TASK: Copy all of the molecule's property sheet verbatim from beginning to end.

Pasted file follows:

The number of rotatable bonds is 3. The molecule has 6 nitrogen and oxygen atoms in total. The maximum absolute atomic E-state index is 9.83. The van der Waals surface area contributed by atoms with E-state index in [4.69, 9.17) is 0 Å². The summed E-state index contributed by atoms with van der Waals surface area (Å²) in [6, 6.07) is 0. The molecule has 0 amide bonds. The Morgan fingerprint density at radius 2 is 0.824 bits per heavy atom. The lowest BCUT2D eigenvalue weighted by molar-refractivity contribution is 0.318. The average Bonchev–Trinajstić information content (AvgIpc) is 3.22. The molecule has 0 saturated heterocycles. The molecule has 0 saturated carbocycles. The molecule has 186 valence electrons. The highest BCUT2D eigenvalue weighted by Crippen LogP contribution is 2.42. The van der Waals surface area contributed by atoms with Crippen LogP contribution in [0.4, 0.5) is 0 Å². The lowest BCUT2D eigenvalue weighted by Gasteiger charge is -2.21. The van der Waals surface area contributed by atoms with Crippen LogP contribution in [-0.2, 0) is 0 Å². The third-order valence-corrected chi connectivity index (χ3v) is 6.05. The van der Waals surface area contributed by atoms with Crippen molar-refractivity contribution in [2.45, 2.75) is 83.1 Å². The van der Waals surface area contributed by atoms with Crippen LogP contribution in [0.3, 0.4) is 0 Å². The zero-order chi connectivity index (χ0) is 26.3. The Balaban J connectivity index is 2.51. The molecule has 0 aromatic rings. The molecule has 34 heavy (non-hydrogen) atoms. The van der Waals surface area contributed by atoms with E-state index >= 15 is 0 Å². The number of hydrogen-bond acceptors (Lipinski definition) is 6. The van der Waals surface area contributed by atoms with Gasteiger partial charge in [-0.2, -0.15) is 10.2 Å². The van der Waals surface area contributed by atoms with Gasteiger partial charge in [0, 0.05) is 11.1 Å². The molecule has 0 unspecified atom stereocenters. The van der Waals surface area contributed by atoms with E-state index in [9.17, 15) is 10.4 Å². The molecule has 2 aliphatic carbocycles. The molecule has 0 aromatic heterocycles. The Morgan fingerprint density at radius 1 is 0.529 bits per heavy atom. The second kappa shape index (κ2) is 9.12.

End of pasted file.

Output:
The number of rotatable bonds is 3. The molecule has 6 nitrogen and oxygen atoms in total. The maximum absolute atomic E-state index is 9.83. The van der Waals surface area contributed by atoms with E-state index in [4.69, 9.17) is 0 Å². The summed E-state index contributed by atoms with van der Waals surface area (Å²) in [6, 6.07) is 0. The molecule has 0 amide bonds. The Morgan fingerprint density at radius 2 is 0.824 bits per heavy atom. The lowest BCUT2D eigenvalue weighted by molar-refractivity contribution is 0.318. The average Bonchev–Trinajstić information content (AvgIpc) is 3.22. The molecule has 0 saturated heterocycles. The molecule has 0 saturated carbocycles. The molecule has 186 valence electrons. The highest BCUT2D eigenvalue weighted by Crippen LogP contribution is 2.42. The van der Waals surface area contributed by atoms with Crippen LogP contribution in [0.4, 0.5) is 0 Å². The lowest BCUT2D eigenvalue weighted by Gasteiger charge is -2.21. The van der Waals surface area contributed by atoms with Crippen LogP contribution in [-0.2, 0) is 0 Å². The third-order valence-corrected chi connectivity index (χ3v) is 6.05. The van der Waals surface area contributed by atoms with Crippen molar-refractivity contribution in [2.45, 2.75) is 83.1 Å². The van der Waals surface area contributed by atoms with Crippen LogP contribution in [0.3, 0.4) is 0 Å². The zero-order chi connectivity index (χ0) is 26.3. The Balaban J connectivity index is 2.51. The molecule has 0 aromatic rings. The molecule has 34 heavy (non-hydrogen) atoms. The van der Waals surface area contributed by atoms with E-state index >= 15 is 0 Å². The number of hydrogen-bond acceptors (Lipinski definition) is 6. The van der Waals surface area contributed by atoms with Gasteiger partial charge in [-0.2, -0.15) is 10.2 Å². The van der Waals surface area contributed by atoms with Gasteiger partial charge in [0, 0.05) is 11.1 Å². The molecule has 0 unspecified atom stereocenters. The van der Waals surface area contributed by atoms with E-state index in [9.17, 15) is 10.4 Å². The molecule has 2 aliphatic carbocycles. The molecule has 0 aromatic heterocycles. The Morgan fingerprint density at radius 1 is 0.529 bits per heavy atom. The second kappa shape index (κ2) is 9.12.